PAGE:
In his “Educating for Intellectual Virtues,” Baehr goes into an extended examination of what intellectual character virtues are and offers three arguments for the view that education ought to aim at fostering intellectual character virtues such as curiosity, open-mindedness, and intellectual courage. He offers a very important list of contemporary thinkers who help to explain the theoretical nature of intellectual virtues. And he discusses his approach in relation to the approach discussed by Siegel. However, and not by any fault of his own, he does not include discussion of any ideas from outside the western canon. Might it be useful to explore what non-western philosophers had to say about intellectual character? Within the vast literature on classical Indian philosophy, one finds ample discussion of critical thinking both at the skill level and at the critical spirit level. One important place to learn about these contributions is in B. K. Matilal’s (1998) The Character of Logic in India, edited by Jonardon Ganeri and Heeraman Tiwari.
For now, it is should be clear that both of the passages above could be used to teach critical thinking students what critical thinking is about, should one agree with the character view. What could be taught is that critical thinking is not only about making certain “critical moves” for the purposes of victory over one’s opponent, but that it is also about adopting a certain state of mind about investigation and inquiry. And it is without a doubt that the passage can be adequately compared to a Socratic dialogue, such as Meno, where Socrates is exercising his critical thinking skills. There seems to be no harm in showing students that critical thinking has sources both in western traditions and non-western traditions.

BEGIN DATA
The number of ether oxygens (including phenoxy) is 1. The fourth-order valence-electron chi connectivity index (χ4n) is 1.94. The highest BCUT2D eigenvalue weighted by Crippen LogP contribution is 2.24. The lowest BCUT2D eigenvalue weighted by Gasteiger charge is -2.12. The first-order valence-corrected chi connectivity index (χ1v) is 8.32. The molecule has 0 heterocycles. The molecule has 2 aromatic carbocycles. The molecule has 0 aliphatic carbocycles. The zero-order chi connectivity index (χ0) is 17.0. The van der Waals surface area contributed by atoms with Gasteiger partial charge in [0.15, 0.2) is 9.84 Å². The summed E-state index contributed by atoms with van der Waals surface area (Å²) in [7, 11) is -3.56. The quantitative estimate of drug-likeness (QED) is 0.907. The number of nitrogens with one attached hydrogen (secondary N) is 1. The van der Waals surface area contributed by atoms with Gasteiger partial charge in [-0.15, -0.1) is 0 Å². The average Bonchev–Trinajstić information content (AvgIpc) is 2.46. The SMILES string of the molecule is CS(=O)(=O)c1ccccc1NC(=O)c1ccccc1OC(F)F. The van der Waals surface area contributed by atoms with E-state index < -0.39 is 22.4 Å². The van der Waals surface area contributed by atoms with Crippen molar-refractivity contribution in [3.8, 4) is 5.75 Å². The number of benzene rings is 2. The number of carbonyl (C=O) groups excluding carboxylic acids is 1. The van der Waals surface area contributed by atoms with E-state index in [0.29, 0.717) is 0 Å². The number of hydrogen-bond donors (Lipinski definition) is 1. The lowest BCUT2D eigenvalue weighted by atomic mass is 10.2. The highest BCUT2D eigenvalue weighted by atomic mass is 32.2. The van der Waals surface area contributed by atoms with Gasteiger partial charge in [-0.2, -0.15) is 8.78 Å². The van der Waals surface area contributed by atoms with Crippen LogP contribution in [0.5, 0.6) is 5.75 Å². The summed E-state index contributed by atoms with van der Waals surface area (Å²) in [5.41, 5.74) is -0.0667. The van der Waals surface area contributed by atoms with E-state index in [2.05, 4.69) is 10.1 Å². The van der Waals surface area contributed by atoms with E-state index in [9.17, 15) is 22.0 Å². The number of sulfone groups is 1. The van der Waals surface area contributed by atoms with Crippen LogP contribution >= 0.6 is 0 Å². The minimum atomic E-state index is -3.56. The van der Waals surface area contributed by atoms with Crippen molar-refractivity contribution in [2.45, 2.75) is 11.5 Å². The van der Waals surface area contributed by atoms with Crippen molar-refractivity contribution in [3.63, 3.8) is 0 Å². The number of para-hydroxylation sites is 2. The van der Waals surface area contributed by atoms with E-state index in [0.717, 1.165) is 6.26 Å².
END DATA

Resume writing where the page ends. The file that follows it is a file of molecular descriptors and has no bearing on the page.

For those attending the APA’s 2016 Pacific Division Meeting, don’t miss out on Stephen Phillips’s presentation on contributions from the Nyāya traditions to logic and critical thinking at the meeting of the Association for Informal Logic and Critical Thinking.
 Siegel, H. 1993. “Not by Skill Alone: The Centrality of Character to Critical Thinking.” Informal Logic 25.3: 163-175.
 G. Van Loon. 2002. Charaka Saṃhitā: Handbook on Ayurveda. Chaukhambha Orientialia Publishers.
 Baehr, J. “Educating for Intellectual Virtues: From Theory to Practice.” Journal of Philosophy of Education. Vol. 47.2.
Anand Jayprakash Vaidya is Associate Professor of Philosophy and Director of the Center for Comparative Philosophy at San Jose University in California. His interests include the epistemology of intuition, perception and modality, the metaphysics of logic, critical thinking, the capabilities approach to justice, the philosophy of economics, and cross-cultural and multi-disciplinary public philosophy.